Mercury Sailboat Parts and Equipment470

Class Description

The Mercury is found up and down the Pacific Coast from San Diego to Seattle including several lakes and rivers. The popularity of the class in part stems from the original Nunes idea that the boat should be simple in design so that anyone could build one.

In fact, the original Mercury could be purchased as a plywood kit for home assembly, partially assembled waiting to be finished, or complete and ready to sail. To this day plans are available from the Association for the home builder. After twenty years of plywood only construction, the MCYRA made the bold decision to authorize the building of fiberglass Mercuries by a franchised boat builder.

The idea while controversial at the time, proved a boost to the class. Not only was the Mercury now low maintenance with major repairs completed with amazing ease, the boats became relatively inexpensive and were uniformly well built.

Another major step was taken in 1970 when the Association allowed the use of tubular aluminum spars. It was at this time point that the class evolved into the sophisticated realm of sailboat racing. Now, not only was the mast more controllable, it was stronger. The sail-making technology of other "development" classes was utilized making the Mercury even more popular with serious racing sailors.

The advent of mechanical pushers in 1979 added to the new sophistication. Contrary to the trend in other classes, the Mercury Association has insisted that the boats be well built, durable and safe. As a result, with the advent of sealed bulkheads the seaworthy Mercury has become even safer. It is also not unusual to see wooden boats and the original fiberglass boats among the highest finishers in any regatta. The MCYRA has held its championship every year since 1947 rotating the hosting of the regatta among its nine member fleets in such varied locations as San Francisco Bay, Huntington Lake, Santa Barbara, Los Angeles, Monterey, Santa Cruz and Clearlake.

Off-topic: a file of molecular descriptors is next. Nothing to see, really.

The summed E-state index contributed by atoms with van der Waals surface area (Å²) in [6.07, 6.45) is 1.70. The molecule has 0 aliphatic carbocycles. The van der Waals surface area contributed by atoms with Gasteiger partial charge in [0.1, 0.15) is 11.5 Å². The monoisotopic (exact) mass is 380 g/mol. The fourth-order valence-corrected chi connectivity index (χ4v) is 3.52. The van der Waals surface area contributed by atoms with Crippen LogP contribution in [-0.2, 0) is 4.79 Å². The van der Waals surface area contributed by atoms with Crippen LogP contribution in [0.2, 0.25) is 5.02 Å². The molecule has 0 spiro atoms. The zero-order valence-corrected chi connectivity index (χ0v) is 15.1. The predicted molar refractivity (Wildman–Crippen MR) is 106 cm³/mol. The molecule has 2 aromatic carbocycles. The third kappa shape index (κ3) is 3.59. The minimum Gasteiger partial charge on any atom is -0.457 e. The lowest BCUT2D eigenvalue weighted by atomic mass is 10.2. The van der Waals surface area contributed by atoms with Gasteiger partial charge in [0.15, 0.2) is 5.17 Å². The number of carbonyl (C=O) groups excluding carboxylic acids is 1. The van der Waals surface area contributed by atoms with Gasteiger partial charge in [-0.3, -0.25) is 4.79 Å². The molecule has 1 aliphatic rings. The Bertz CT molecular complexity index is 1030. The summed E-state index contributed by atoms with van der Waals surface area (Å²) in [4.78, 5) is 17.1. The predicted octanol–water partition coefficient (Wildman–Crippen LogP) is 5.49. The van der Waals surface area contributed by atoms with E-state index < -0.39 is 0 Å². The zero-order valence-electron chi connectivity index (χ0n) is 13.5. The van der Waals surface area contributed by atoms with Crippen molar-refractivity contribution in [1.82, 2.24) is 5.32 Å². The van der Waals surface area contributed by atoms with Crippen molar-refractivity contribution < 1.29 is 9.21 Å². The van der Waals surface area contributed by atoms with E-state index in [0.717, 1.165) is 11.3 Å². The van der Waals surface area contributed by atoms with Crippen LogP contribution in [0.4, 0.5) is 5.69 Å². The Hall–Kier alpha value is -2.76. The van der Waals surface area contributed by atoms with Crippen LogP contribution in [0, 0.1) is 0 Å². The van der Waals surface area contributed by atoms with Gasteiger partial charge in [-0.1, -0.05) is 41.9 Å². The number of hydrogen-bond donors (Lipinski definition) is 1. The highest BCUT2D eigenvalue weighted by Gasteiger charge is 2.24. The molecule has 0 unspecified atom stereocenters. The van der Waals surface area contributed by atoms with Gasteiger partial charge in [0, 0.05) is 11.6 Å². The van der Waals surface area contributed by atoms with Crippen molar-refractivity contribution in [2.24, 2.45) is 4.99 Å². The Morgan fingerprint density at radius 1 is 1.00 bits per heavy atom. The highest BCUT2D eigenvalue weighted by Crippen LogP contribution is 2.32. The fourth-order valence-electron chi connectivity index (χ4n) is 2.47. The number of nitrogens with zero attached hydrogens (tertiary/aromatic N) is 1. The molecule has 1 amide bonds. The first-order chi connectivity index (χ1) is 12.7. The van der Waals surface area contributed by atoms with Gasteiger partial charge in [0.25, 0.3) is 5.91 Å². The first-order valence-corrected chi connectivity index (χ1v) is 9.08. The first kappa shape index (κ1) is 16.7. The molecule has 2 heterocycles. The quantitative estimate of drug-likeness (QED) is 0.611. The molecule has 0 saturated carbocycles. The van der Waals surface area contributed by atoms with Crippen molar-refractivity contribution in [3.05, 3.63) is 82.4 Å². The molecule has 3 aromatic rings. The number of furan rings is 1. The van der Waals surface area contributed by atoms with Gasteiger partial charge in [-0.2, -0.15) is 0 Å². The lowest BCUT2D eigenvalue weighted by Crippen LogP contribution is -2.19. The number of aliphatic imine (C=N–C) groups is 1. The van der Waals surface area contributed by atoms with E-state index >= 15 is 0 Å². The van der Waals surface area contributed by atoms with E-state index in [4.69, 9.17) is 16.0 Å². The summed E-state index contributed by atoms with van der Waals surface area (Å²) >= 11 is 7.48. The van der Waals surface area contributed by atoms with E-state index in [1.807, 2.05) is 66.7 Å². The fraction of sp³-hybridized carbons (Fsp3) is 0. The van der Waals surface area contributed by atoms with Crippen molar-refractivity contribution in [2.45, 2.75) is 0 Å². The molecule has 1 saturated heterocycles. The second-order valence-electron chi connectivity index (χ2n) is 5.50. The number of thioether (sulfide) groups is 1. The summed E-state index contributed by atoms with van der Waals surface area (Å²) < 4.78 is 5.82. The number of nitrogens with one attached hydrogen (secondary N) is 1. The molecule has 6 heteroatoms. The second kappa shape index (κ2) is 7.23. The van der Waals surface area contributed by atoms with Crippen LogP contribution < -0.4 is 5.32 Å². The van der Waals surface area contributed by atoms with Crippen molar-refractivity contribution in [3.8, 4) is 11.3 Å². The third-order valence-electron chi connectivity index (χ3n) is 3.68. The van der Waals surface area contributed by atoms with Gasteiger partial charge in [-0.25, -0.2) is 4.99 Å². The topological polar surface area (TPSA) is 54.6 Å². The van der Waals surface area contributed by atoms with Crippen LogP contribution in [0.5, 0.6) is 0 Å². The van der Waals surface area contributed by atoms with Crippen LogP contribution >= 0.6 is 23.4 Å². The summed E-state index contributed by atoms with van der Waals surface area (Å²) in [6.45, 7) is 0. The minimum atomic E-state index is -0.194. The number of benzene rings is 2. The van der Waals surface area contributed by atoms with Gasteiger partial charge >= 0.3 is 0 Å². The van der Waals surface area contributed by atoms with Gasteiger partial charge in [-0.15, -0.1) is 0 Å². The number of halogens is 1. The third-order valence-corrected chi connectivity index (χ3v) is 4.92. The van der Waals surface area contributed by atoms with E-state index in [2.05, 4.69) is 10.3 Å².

A very active racing calendar that encourages travelling has created a circuit that has its own yearly champion and trophy — the Rosman Travel Trophy. The Mercury Class has been described as "a great class to get started in and a better one to come home to." A large percentage of the association have been active participants for more than ten years.


Mainsheet System

Mainsheet System
The 2:1 mainsheet system uses a 57 mm Ratchamatic® on a swivel base. In light air, this load-sensing block rolls freely, automatically engaging as loads increase and releasing instantly during mark roundings and jibes.

Traveler System

Mainsheet Traveler Controls
This above/below deck system keeps the cover boards clutter free, and allows crew to trim the sail while hiking.

Jib System

Jib Leads
The lash-on T2™ block, Ratchamatic® cheek, and wedged cam, reduce friction and increase holding power for effective trimming from the rail.

Boom Vang

Vang
The vang is constructed with a 3:1 cascade inside of a 5:1 purchase for a powerful 15:1 system. It is used to control the leach of the main while reaching and running, and pivots side-to-side so it's easy to cleat and uncleat.

Halyards
Sheets and Control Lines
Boom Vang
Jib System
Mainsheet System
Traveler System
Accessories
Electronics
Compasses
 

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